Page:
November 11, 2016

Missed at-large predictions and NCAA games to watch

By Ryan Harmanis

NCAA At-Large Predictions: Where I Went Wrong

The committee announced 19 Pool C bids on Monday. I missed three teams I had on the right side of the bubble (Wheaton (Mass.), Williams, and Middlebury), one team I had on the wrong side of the bubble (Kean), and one team I missed completely (Dubuque). Here’s why:

(1) New England: Wheaton (Mass.), Williams, Middlebury. This miss was part me, part NCAA-selection process. I predicted—correctly—that Wheaton (Mass.) would jump in the final New England rankings. They did, all the way from 12th up to 6th. What I did not predict, however, is that the committee would not give Wheaton an at-large bid. I thought four ranked wins and a very high strength-of-schedule (SOS) would be enough, but it wasn’t. I’d guess that Wheaton’s seven losses and nine blemishes (and the resulting low winning percentage) were too much to overcome. And while the record-versus-ranked was great, it also means Wheaton lost five games to unranked teams. Considering only one Pool C team had more than five losses total, that poor record may have been the difference.

Then comes the NCAA selection process. The committee only considers the top team in each region as “on the board” for discussion. In other words, the 5th-ranked team in a region is not even considered for a Pool C bid until the 4th-ranked team has one. So while Williams and Middlebury had profiles that matched up favorably with many Pool C teams that got in—they have similar profiles to OWU, Washington U., etc.—they never even had a chance.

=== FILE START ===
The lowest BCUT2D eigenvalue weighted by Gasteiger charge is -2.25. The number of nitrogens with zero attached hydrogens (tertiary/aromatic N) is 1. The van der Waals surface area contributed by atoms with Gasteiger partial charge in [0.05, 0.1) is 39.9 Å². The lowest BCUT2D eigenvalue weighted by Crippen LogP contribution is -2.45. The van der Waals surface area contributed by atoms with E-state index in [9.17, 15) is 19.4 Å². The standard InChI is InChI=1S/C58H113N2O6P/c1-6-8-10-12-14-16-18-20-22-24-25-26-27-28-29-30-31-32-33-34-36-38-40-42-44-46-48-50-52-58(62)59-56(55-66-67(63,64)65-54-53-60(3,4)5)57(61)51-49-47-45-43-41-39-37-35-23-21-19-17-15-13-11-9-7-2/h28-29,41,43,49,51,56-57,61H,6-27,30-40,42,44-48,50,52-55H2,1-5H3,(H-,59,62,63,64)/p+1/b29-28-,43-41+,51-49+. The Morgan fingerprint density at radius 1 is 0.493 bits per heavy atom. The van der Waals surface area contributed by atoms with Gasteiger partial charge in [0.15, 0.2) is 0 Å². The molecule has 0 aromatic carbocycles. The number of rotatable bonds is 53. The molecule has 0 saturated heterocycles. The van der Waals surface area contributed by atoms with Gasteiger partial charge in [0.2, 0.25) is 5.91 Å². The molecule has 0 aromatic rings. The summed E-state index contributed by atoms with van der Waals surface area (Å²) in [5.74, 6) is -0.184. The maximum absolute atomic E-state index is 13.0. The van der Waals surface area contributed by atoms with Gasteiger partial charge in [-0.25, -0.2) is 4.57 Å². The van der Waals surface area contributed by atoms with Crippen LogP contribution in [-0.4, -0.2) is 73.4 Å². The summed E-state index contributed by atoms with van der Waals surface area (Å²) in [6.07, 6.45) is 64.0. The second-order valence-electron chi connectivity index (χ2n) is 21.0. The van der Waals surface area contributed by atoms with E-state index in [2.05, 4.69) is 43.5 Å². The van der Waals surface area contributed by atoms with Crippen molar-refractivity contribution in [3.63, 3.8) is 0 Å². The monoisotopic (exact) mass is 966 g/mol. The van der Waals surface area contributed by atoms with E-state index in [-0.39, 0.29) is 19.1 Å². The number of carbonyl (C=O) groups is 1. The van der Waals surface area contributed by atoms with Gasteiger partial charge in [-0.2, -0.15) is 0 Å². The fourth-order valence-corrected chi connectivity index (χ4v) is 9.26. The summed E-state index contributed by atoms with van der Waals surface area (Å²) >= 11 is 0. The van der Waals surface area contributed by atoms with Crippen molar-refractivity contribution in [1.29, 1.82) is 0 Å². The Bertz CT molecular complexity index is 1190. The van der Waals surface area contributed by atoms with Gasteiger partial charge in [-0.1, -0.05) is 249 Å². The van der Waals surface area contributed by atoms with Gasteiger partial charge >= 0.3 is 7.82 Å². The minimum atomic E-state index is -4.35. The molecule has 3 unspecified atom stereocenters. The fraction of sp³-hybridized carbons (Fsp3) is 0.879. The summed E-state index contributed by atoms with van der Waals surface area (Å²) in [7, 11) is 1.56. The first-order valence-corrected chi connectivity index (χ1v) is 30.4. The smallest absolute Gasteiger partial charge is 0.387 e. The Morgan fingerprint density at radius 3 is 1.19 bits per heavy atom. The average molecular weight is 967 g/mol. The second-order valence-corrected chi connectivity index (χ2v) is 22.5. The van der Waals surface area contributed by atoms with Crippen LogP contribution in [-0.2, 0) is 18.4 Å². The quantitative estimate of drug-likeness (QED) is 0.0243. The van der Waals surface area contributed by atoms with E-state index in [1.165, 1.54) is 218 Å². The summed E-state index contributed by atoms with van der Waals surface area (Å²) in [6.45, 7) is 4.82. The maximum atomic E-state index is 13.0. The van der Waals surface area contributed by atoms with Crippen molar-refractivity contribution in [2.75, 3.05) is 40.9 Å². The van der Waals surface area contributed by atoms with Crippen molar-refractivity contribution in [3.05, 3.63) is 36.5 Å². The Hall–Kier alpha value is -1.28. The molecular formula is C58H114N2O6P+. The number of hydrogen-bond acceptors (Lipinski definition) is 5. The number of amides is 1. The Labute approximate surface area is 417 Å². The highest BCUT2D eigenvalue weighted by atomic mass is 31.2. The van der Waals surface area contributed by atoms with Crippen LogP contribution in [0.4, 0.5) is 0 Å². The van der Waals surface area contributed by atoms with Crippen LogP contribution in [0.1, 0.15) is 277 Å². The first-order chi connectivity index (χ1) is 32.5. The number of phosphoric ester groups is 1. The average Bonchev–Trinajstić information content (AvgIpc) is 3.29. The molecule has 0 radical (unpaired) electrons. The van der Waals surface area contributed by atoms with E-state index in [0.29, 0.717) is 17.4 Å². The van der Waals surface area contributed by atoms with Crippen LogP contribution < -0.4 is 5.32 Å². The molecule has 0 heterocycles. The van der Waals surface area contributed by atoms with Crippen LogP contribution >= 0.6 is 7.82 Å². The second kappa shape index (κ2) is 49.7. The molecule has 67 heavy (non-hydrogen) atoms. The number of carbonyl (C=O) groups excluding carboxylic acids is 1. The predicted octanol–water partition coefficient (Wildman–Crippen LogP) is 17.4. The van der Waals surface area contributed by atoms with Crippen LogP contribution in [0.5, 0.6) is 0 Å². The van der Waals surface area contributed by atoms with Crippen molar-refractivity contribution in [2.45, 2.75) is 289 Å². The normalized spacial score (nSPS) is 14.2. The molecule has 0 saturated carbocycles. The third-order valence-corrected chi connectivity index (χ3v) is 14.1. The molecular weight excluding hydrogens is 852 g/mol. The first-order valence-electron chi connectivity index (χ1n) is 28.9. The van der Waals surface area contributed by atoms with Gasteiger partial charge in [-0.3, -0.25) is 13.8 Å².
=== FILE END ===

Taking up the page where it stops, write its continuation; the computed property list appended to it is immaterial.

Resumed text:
(2) Kean. As I reached the end of the night (around 1 a.m.) and tried to decide between those last few slots, I realized Kean had a profile that could earn a Pool C. Ultimately, I did not think Kean would jump Emory without playing a game, especially when Emory’s profile wasn’t going to change all that much. They did, and once Kean was up...

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Ryan's Ruminations will go beyond the box scores to offer analysis and opinion on major storylines around the country.  Ryan will provide in-depth analysis of the current season and insight into important aspects of Division III soccer, augmented by fun and compelling stories about players, coaches, teams, and games.

 

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Ryan Harmanis

Ryan Harmanis played for Ohio Wesleyan from 2007 to 2010 where he was a three-year captain. Following graduation, Ryan continued to follow the D-III landscape before joining D3soccer.com in 2013. He combines an analytical background with a passion for writing and the game of soccer. [see full bio]

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